Post-sabbatical re-entry is a #*%$&%$. There’s no other way to say it. The office is dusty; the plant is very, very unhappy. Your colleagues only barely remember you. None of the students looks familiar: what they look is cold, tired, and not quite ready for January.
But neither are you, so it’s a wash. UGH.
After a week of this, I was officially exhausted: the mental and emotional energy required to sustain a class that has little to give back is a lot even in the warmest, brightest months; in the cold months with lots of snow, strong wind chills, early darkness, and DID I MENTION THE COLD??? – it’s enough to make you think this:
So while I was prepping for week two, I remembered a recent Tomorrow’s Professor post I’d read about different ways to warm a class up before getting started with the day’s proper labour. And I thought to myself:
Yup, I could use a nice warm-up, alright.
So I programmed a couple in. Here’s what happened.
I use warm-ups in studio classes all the time, but in seminars they are not conventional. In lecture classes they are DOWNRIGHT WEIRD.
But I live for weird, man.
In my first class on Thursday (students = 12), I had only an hour, so a full-body check-in was not on the cards; you need at least 10 precious minutes for that. Instead, I took a page from the post and did a seated, basic, mental-state warm-up.
First, I asked everyone to say their names. (It’s week 2; do you know each other’s names yet? I didn’t think so. And neither do I!)
Then, we all had to complete this sentence: today, I am feeling XXX.
I started: I’m Kim, I’m the prof, and today I am feeling engulfed by chaos.
(I googled “engulfed by chaos”, and this image of David Davis was THE FIRST thing that appeared. I am not making this up.)
As we went around the tables, we got some compelling answers: I’m feeling like a million bucks! (OMG, hooray!). I’m feeling extremely embarrassed. I’m feeling excited for the weekend. I’m feeling … busy.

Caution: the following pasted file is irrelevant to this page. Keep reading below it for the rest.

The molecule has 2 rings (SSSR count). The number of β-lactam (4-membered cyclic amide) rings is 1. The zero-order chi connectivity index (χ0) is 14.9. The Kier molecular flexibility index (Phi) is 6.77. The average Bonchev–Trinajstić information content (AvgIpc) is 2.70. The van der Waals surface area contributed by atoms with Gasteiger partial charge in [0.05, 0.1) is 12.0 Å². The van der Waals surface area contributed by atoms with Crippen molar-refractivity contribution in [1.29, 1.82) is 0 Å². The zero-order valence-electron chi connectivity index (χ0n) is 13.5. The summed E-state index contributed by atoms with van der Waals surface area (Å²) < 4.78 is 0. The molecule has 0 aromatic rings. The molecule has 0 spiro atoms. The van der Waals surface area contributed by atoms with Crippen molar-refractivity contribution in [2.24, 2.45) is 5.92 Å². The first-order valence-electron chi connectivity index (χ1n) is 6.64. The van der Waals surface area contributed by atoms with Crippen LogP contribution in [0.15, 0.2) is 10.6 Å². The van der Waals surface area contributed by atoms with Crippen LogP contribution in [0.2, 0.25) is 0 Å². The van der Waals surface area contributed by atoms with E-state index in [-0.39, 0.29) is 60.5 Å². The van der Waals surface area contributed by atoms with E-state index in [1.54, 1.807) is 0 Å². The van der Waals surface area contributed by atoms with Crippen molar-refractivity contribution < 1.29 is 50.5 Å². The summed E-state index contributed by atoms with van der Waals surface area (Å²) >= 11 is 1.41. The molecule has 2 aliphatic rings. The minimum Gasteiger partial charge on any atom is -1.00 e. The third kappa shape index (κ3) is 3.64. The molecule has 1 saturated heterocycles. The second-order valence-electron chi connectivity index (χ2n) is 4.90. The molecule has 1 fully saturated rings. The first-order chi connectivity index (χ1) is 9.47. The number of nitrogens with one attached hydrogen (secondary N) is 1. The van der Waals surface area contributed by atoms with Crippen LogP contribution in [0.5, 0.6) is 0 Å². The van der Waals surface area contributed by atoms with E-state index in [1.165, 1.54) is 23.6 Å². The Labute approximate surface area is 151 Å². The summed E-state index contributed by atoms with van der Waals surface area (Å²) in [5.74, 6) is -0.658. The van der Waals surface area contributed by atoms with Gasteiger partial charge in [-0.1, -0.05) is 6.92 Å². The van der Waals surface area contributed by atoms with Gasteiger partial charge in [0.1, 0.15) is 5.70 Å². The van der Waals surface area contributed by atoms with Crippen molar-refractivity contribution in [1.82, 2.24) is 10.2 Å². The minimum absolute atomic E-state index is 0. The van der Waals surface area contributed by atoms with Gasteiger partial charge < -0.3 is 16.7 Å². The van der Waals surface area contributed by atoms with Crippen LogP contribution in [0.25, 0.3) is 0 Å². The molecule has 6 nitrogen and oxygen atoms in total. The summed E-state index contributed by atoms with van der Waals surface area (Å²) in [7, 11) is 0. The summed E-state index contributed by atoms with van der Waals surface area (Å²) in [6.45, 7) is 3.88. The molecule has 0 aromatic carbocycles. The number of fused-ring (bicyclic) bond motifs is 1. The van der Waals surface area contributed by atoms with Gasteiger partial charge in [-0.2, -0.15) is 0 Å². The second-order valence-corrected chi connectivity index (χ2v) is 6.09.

The Serious Professor part of my brain always tries to tell the rest of the brain, when I get tempted to warm stuff up, that it’s a waste of time. After all, we have so much Important Stuff to cover!
But here’s the truth of the thing: we had so much better a class after five minutes of sharing our feelings-in-the-moment than we had had on the previous three days, I could not help but assume a corollary. This tiny task, after all, not only humanizes us all (profs included); it bonds us.
We become a community.
In my second class, we had two hours – of Aristotle FOR CHRIST’S SAKE – and in a windowless room to boot. (I find it painful to recall that on my “to do different” list for 2018 in this particular class, top of the list was “find a room with windows!”. I mean, What The Holy Fuck, people! How can there be classrooms with no windows that have not yet been decimated? What year is this? What planet am I on?)
Which means: we really needed to warm up.
This second group is twice the size of the first one (students = 21), and god knows their names are not yet in my brain. So I seized this chance to play a name game, one I gleaned from a talk the phenomenal deaf artist Jenny Sealey gave at Queen Mary University of London this past June.
First, we gathered in a circle in the middle of the windowless, airless room. We all closed our eyes. The brief: imagine your sign-language name, the gesture that says: YOU. Then, make it.
Next, we went around the circle and said our names and made our signs. We repeated each others’ signs for good measure. So far, so manageable.
The third step, though, was the charm: starting to my left, each student had to say the name and make the sign of the person(s) before them, and then their own. The unlucky folks on my right had to do this for almost everybody – and then I paid the piper by doing every single student’s name and sign.
In fact, to be totally fair, we all made each other’s signs along the way, supporting each new student/victim in the queue; in this way, I made Taylor’s diving gesture, and Thomas’s bright flower, and Kylie’s heart, a whole bunch of times. By the time we were at my turn (big, crazy jazz hands, if you must know), it was easy – and everyone was laughing and clapping.
And, once more, we had a way, WAY more energized and interesting class than any of the three preceding ones.
Warm-ups don’t always work: the novelty wears off, the movement gets fatiguing by the time everyone is tired in the middle of term. But at their best they are ways to re-energize a listless group, or a listless teacher, and a great, fun way to make a class into a bonded community, even if only temporarily. Better learning is not guaranteed, but it’s definitely a possibility.
On that basis alone, warm-ups make for terrific pedagogy.